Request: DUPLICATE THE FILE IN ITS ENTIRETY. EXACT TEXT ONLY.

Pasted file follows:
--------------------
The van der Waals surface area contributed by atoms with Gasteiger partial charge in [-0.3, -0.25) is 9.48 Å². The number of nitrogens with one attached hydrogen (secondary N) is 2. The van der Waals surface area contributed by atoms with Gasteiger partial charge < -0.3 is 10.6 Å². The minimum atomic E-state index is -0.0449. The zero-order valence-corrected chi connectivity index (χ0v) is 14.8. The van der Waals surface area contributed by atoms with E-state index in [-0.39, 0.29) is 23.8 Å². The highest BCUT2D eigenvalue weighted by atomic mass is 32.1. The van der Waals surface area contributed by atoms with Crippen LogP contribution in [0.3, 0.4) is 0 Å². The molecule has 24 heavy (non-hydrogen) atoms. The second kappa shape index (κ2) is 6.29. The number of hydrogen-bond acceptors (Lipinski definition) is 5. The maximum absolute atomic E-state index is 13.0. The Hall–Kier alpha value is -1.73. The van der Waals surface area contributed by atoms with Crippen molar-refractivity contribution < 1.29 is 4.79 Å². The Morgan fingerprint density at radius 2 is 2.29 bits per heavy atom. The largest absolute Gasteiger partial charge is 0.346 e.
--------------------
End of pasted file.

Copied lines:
The van der Waals surface area contributed by atoms with Gasteiger partial charge in [-0.3, -0.25) is 9.48 Å². The number of nitrogens with one attached hydrogen (secondary N) is 2. The van der Waals surface area contributed by atoms with Gasteiger partial charge < -0.3 is 10.6 Å². The minimum atomic E-state index is -0.0449. The zero-order valence-corrected chi connectivity index (χ0v) is 14.8. The van der Waals surface area contributed by atoms with E-state index in [-0.39, 0.29) is 23.8 Å². The highest BCUT2D eigenvalue weighted by atomic mass is 32.1. The van der Waals surface area contributed by atoms with Crippen LogP contribution in [0.3, 0.4) is 0 Å². The molecule has 24 heavy (non-hydrogen) atoms. The second kappa shape index (κ2) is 6.29. The number of hydrogen-bond acceptors (Lipinski definition) is 5. The maximum absolute atomic E-state index is 13.0. The Hall–Kier alpha value is -1.73. The van der Waals surface area contributed by atoms with Crippen molar-refractivity contribution < 1.29 is 4.79 Å². The Morgan fingerprint density at radius 2 is 2.29 bits per heavy atom. The largest absolute Gasteiger partial charge is 0.346 e.